CC licenses function within copyright (the “all rights reserved” approach), yet they differ by employing a “some rights reserved” approach. By default, all CC licenses grant the public permission to use the works. The licenses provide for additional conditions, but remain in place for as long as the underlying copyright lasts or until a reuser violates the license terms. It is fundamental to clarify that CC licenses work on top of copyright, not instead of copyright.
Welcome to the second post my #CopyrightEdu series (also written in submission as an assignment to my Creative Commons Certification class – which by the way is so exciting!)
So I play the guitar, but not quite like Charmant – he plays, but has invested significant effort into a creative project – a music album! Whatever his motivation for doing this, did you know that at the time creatives like Charmant are making new works of art like music, or maybe poetry, it may not be clear to them that there is such a thing called automatic copyright – and it likely restricts most reuses by others without their permission? What if you knew upfront, would it change the way you create? or the rules under which you might want to copyright your work?
Yesterday, I drove to Time 2 Play, the gals could not have been more excited. A friend’s children were joining us and it was after a sumptuous sunday lunch. I was on when I arrived to check on the gals a second time just before 5pm.
I walked through the gate, unchecked. Completely. The guard who manned the entrance was deep in conversation on the phone when I strolled past him. There was no metal check not body frisking.
On a Sunday evening, Time 2 Play is teaming with typically 2 or 3 birthday parties. During the school holidays, it has a residential camp. During the school term, the facility runs a nursery school. There is a junior swimming pool and an adult pool. There are swings and sand pits.
I witnessed a young man run into another with a bicycle. The “riding track” is also the defacto separation between the sandpits and swings and the upper area where parties are held; along with the occasional costumed entertainers.
I was able to walk to the main building, unrestricted, observing one attendant between the main pool and the children’s pool which was visibly swamped. There is a Kitchen that was serving up french fries on the ground floor, there is no way that children could possibly be in class with the smell of a live kitchen right beneath.
I did not observe any CCTV between the rooms and the corridors, nor around the perimeter of the play spaces that have been created for the children. I find that the only way to identify a child is the arm band that is stuck to the arm of a subscribed child, 8000/- UGX per head.
I was able to walk right up to the second floor of the main building with no one having approached me to ask if I was looking for something in particular or if i was lost. This is when I started thinking…
- How may child minders should play spaces have? What is the ideal and practical ratio?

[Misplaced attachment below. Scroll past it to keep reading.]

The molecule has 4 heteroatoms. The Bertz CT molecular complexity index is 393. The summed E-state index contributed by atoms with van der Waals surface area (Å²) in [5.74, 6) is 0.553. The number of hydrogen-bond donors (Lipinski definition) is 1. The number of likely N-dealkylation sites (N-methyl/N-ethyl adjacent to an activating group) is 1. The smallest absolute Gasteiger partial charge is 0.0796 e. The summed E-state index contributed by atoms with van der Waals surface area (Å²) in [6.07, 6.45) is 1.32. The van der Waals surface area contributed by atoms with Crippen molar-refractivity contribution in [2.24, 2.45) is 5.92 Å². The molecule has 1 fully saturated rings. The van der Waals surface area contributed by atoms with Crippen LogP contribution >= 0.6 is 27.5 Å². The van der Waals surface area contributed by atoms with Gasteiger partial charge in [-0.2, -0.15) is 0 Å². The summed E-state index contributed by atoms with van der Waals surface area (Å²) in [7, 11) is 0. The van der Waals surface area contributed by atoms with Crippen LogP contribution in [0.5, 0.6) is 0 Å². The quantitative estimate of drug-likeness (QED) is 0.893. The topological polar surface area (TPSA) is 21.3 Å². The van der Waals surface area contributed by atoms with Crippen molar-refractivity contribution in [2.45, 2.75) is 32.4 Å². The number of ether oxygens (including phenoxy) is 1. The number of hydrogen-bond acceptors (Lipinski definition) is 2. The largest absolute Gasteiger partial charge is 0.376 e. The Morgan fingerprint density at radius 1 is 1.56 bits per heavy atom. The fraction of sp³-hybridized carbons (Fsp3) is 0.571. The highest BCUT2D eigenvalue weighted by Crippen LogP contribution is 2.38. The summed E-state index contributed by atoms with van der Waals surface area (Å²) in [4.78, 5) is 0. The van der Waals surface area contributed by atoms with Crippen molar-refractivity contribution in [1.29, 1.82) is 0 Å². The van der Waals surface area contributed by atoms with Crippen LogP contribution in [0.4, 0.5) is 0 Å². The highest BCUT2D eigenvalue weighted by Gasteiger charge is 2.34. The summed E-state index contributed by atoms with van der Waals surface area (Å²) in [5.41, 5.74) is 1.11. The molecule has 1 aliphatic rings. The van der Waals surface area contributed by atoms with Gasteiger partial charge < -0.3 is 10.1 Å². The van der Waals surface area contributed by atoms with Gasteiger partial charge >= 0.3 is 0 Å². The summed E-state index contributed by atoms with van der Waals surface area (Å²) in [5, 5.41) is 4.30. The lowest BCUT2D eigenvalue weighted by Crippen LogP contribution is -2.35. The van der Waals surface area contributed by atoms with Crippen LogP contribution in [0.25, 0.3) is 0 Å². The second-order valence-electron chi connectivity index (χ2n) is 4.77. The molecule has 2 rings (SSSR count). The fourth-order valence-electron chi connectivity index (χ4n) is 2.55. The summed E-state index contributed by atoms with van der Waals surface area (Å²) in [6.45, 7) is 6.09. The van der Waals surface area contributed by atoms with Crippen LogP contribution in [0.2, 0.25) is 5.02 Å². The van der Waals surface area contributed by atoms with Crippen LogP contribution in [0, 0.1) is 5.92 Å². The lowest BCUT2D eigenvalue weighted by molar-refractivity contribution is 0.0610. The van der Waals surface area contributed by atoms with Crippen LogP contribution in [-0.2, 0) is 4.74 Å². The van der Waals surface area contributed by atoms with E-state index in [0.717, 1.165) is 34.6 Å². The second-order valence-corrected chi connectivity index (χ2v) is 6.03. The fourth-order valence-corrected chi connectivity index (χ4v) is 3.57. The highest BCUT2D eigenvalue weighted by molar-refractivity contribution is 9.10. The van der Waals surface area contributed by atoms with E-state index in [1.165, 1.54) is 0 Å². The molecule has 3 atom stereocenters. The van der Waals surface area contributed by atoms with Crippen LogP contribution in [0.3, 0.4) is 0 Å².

- What kind of child minder training and guidelines should be in the places where we expect to leave our children for a few hours?
- Can children of the different body mass and height access the same play spaces comfortably?
- Should it be mandatory that play spaces have video surveillance?
- What should the guidelines be for adults accessing child play spaces?
- Would Time 2 Play and other children play spaces do background checks on the child minders and care givers?
- In this terror filled era, how do we make sure that adults like me do not walk in and present a potential harm to the children?
As a parent, I know that when I take my children to play, it is time to play, but when the environments of the spaces we have created for our children to play are so visibly unsafe, I keep wondering, when it comes to their safety and future, is it time to play?
Below are the words of a woman I have come to respect and honor, Dr. Carabine.
I thought I might have been Charlie Hebdo, but I’m not …
I watched the events of Paris unfold, much like everyone else, with horror, shock, and distress. I read about, and saw pictures of, the deadly Nigerian Boko Haram slaughtering 2000 people with the same distress. I saw a few still pictures of IS throwing at least one man, deemed to be gay, from the top of a tall building in Iraq with even more sadness. And I also read about the centre pages of the latest Charlie Hebdo edition containing crude, non-satirical cartoons, one of the pope and another of a nun, and found these anything but funny. In my view they are rude and offensive (and I am generally tolerant). I watched pictures of long queues of people waiting to buy their copies of Charlie Hebdo, and I suspect some of them will be shocked and embarrassed too.
Call me old fashioned, but I do not think it is right to make fun of people’s religion. Freedom of speech does not mean I can use foul language just because I can, because I am claiming a right.
I support the right to freedom of speech. I will defend the rights of any person not to be gunned down or killed in cold blood, be they innocent citizens or those claiming their right to free speech. But I also believe there are limits to freedoms and rights, and that rights come with responsibilities.